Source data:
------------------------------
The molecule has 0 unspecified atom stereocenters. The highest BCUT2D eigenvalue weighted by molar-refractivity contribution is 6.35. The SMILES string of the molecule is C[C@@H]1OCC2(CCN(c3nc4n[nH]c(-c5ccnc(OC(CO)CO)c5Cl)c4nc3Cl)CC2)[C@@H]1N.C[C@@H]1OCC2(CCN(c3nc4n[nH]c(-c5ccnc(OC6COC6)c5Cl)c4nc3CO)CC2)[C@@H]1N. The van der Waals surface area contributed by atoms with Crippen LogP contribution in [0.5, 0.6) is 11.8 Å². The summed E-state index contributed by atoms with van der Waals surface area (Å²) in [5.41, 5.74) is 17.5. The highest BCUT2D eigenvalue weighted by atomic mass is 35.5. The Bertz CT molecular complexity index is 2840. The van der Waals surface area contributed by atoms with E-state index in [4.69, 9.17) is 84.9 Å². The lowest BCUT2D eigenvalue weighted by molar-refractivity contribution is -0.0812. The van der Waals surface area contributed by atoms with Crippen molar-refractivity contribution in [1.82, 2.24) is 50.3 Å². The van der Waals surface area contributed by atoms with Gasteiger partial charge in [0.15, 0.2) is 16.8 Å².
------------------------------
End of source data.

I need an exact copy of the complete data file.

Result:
The molecule has 0 unspecified atom stereocenters. The highest BCUT2D eigenvalue weighted by molar-refractivity contribution is 6.35. The SMILES string of the molecule is C[C@@H]1OCC2(CCN(c3nc4n[nH]c(-c5ccnc(OC(CO)CO)c5Cl)c4nc3Cl)CC2)[C@@H]1N.C[C@@H]1OCC2(CCN(c3nc4n[nH]c(-c5ccnc(OC6COC6)c5Cl)c4nc3CO)CC2)[C@@H]1N. The van der Waals surface area contributed by atoms with Crippen LogP contribution in [0.5, 0.6) is 11.8 Å². The summed E-state index contributed by atoms with van der Waals surface area (Å²) in [5.41, 5.74) is 17.5. The highest BCUT2D eigenvalue weighted by atomic mass is 35.5. The Bertz CT molecular complexity index is 2840. The van der Waals surface area contributed by atoms with E-state index in [4.69, 9.17) is 84.9 Å². The lowest BCUT2D eigenvalue weighted by molar-refractivity contribution is -0.0812. The van der Waals surface area contributed by atoms with Crippen molar-refractivity contribution in [1.82, 2.24) is 50.3 Å². The van der Waals surface area contributed by atoms with Gasteiger partial charge in [0.15, 0.2) is 16.8 Å².